In 1944, while the war was still on, George had married Margaret but sadness soon crossed their lives when their first child died after only 4 weeks. Now George was confronted by the big questions of Life. Why should a young and precious life be taken so cruelly?  Was it possible there was an afterlife?  Despite his ruminations, he came to no conclusion.

For firemen, waiting long hours before being called into action is part of the job.  So George and his colleagues would fill time by sitting with an upturned glass and the alphabet spread around the table, like a ouija board. George was astounded by some of the answers from this ouija board - learning, for example, that his daughter Vivian was alive on the “Other Side” and was being looked after by his dead mother. So he looked further into spiritual issues and soon found that by meditating he could enter a trance and receive spirit communications which were witnessed by his workmates.

The most important of these was Dr William Lang, who said through George, that he would heal the sick and provide evidence that we live on after death. But it took some time for George and his mates to track down whether or not Dr Lang had ever really lived. They discovered he had. The British Medical Association confirmed that an ophthalmic surgeon of that name had worked between 1880 and 1914 at London’s Middlesex Hospital, later known as Moorfield’s Eye Hospital. Dr Lang qualified in 1874 as a Member of the Royal College of Surgeons and later became a Fellow. But he had retired by the time George was in his teens and he died in 1937, when George was only 16. Neither of them had reason nor opportunity to know of each other while Lang was alive. In any case, they moved in very different circles.

When poorly-educated George with his Liverpool accent became entranced, the elderly Dr Lang with his cultured voice, wide medical experience, and extensive vocabulary took over. The two were completely unalike. It was Dr Lang who usually met the patients. He explained how he worked by saying that, in addition to the physical body, we also have a spirit body. He said he was able to operate on this spirit body - which in turn transferred benefits to the physical body. However this was not a story of instant miracles or guaranteed cures. George Chapman, as Dr Lang, would only ever offer to ‘do his best’. 

In serious cases, Dr Lang required the attendance of the patient for months before improvements were achieved. But he seemed able to succeed where orthodox medicine was hopeless. And the successes were sufficiently  frequent that eventually George Chapman was working full time with Dr Lang, with clinics established in Paris, Lausanne and New York, as well as in England. George came to realise that the folk who travelled across the world to see him in England were all comfortably off. By going abroad himself, he gave opportunities to the less well off to have healing through him.

One example of his success came from a dental surgeon, Mr Miron, whose wife had perforated the roof of her mouth while a tooth was being extracted. No surgical procedure Miron knew of could cure the problem but Dr Lang’s treatment caused the wound to heal over. Mr Miron thought this was a miracle and he wrote a book about George Chapman’s mediumship, entitled “The Return of William Lang’, outlining some of his remarkable cures. These included cataracts, glaucoma, arthritis, kidney disorders, brain tumours, heart trouble, cancer and other ailments. And as the years went by, numerous celebrities consulted the Chapman/Lang partnership, including the actors Laurence Harvey and Stanley Holloway; the writers Barbara Cartland and Roald Dahl, also Lady Barbirolli, and the exiled King and Queen of Romania.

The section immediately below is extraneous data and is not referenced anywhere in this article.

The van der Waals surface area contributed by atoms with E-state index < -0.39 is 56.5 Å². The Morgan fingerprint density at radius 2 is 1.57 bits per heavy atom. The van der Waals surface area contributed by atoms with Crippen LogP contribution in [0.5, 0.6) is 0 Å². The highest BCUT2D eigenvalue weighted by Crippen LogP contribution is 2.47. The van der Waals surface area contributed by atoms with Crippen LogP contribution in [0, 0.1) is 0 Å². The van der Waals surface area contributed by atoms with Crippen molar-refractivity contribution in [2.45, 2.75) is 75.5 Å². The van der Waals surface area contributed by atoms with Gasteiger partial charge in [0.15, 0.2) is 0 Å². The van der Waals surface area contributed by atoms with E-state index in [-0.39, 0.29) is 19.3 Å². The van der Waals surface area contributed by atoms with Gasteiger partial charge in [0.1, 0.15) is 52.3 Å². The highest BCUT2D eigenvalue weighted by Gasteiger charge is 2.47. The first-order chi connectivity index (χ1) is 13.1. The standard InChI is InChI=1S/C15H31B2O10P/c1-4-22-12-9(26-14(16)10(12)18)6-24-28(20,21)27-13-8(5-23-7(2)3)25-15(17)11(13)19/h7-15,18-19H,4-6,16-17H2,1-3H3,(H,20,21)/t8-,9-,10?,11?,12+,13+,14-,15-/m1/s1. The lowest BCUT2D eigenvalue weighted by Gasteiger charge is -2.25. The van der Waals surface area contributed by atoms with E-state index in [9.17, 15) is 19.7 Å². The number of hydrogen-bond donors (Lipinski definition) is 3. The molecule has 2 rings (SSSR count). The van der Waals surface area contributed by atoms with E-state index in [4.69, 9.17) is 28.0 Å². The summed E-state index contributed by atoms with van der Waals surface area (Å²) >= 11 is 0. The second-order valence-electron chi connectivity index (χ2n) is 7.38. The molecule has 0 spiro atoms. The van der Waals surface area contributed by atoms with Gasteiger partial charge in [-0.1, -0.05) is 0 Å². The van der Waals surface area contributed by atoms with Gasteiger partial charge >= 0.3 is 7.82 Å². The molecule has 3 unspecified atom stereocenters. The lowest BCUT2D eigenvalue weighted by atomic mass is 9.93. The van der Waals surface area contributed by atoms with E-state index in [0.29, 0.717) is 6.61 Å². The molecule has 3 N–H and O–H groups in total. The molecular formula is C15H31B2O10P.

But was 'Dr Lang' was who he said he was? Take the case of Dr Singer, who went to the Chapman’s home suffering from cancer. When he walked in, he was unaware that the Dr Lang working through George was the same Dr Lang who had taught him at the Middlesex Hospital many years previously. But Dr Singer was greeted with: “Hello my dear boy, I’m happy to see you again”.  And there were similar cases of Lang’s old friends being convinced that it was the same Lang manifesting through George Chapman whom they had known when he was alive.

The most important of these people was Dr Lang’s own daughter, Marie Lyndon Lang. She was a well-educated and level-headed woman who made the following statement: “I can truthfully say that the William Lang who operates via the body of George Chapman is, without a doubt, my father”. As proof of this she received answers to questions from William Lang, that George himself could not possibly have known. Not surprisingly, George and Marie Lyndon Lang met regularly - together with some of Lang’s medical friends during his lifetime. They tested George as well as bringing some of their own difficult medical cases to him. In acknowledgement of her trust in George, Marie Lyndon Lang gave him many of Dr Lang’s old belongings, including his bed and his examination couch. And when she died, she left much of her estate to him. Not only that, but George finally moved from Aylesbury to Wales, to a place that was a favourite of Dr Lang when he was alive.